Podcasts – look at slides.

Water Aid Briefing

5th November 2019

Thirsty World – Water Aid Brief

Things to consider:

  • How do we, as designers, ensure that we understand the subject, context and meaning of a client brief? Research. Ask the clients questions. Pick the brief apart as a team.
  • How do we, as designers, identify the spaces within a brief, to allow our own creativity to emerge and inform the outcomes? – Explore different areas. Audience, media and message. Personal experiences too – more personal and original perhaps.
  • When working in collaborative teams, how do we contribute effectively to the team, yet do not lose our own individual voice? Assign roles, where everyone has a purpose. Voices aren’t lost. Be honest with others. Look at team canvas – values etc. Anonymous feedback? To imply a change. Will there be a team leader? Do not be precious about ideas, yours may not be the best.
  • How do we identify the skillsets required to undertake an interdisciplinary creative project? Personal profile canvas think about your own skills. Just because you are an illustrator does not mean that you are not good at something else, etc. Be open about thinking of people’s skillsets.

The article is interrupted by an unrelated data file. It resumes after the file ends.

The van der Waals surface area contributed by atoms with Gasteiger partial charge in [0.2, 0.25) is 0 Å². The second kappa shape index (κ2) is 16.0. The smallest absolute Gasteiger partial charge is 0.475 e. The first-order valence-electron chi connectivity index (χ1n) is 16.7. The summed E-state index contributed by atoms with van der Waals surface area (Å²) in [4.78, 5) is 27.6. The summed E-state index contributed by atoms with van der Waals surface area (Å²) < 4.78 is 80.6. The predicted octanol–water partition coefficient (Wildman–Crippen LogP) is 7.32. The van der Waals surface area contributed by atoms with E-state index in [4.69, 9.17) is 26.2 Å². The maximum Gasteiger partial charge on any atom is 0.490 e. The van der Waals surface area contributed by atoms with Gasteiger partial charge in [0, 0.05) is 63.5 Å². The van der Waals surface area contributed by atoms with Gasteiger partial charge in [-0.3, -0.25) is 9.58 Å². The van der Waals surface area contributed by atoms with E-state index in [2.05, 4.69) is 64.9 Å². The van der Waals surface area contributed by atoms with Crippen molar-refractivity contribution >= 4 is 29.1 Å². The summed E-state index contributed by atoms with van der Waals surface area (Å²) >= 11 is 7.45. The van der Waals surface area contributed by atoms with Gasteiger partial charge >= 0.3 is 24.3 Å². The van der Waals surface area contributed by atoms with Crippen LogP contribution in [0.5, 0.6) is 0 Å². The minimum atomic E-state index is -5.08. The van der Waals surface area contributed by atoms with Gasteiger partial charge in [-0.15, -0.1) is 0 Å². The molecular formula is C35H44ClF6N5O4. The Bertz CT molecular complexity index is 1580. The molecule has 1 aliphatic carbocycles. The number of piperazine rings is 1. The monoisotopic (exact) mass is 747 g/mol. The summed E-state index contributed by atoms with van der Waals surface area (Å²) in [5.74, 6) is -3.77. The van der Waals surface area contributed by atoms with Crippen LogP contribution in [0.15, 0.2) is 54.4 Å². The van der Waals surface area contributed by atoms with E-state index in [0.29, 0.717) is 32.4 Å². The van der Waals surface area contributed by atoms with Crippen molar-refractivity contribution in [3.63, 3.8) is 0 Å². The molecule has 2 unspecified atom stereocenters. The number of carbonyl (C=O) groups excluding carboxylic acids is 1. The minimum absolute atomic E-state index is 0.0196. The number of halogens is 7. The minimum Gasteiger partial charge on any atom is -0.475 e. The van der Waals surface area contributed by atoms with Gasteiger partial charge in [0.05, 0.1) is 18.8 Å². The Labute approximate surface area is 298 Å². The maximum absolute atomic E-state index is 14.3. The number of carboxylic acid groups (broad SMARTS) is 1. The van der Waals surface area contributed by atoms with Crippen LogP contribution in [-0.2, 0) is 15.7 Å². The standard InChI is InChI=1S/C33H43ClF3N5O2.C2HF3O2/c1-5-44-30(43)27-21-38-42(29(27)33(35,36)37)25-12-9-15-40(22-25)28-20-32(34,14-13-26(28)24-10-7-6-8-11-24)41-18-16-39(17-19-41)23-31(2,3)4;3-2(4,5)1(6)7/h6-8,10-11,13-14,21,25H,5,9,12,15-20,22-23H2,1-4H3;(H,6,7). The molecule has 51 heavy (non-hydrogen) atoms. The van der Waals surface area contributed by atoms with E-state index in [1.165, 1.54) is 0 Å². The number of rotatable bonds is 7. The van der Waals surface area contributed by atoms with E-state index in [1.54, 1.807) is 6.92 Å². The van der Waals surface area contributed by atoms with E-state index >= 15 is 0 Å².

Use real people in the campaign rather than just numbers? Make it more personal?

Human beings can go 3 days without water.

Johnathan Farr & Lou Brydges.

If Men Had Periods – campaign.

Water Aid 

  • 1981.
  • Single organisation, single vision.
  • Clean water, decent toilets and good hygiene.
  • 1 in 4 – don’t have a decent toilet.
  • 1 in 10 – don’t have clean water.
  • 443 million school days a year are lost due to water related illness. Marginalised poeple – where they’re born, how much money they have.

What do Water Aid do?

  • Irrespective of gender, ability, religion, ethnicity – everyone has right to water.
  • Build taps and toilets.
  • Influence governments.
  • Change behaviour.
  • Working at a local, national and global level to create change.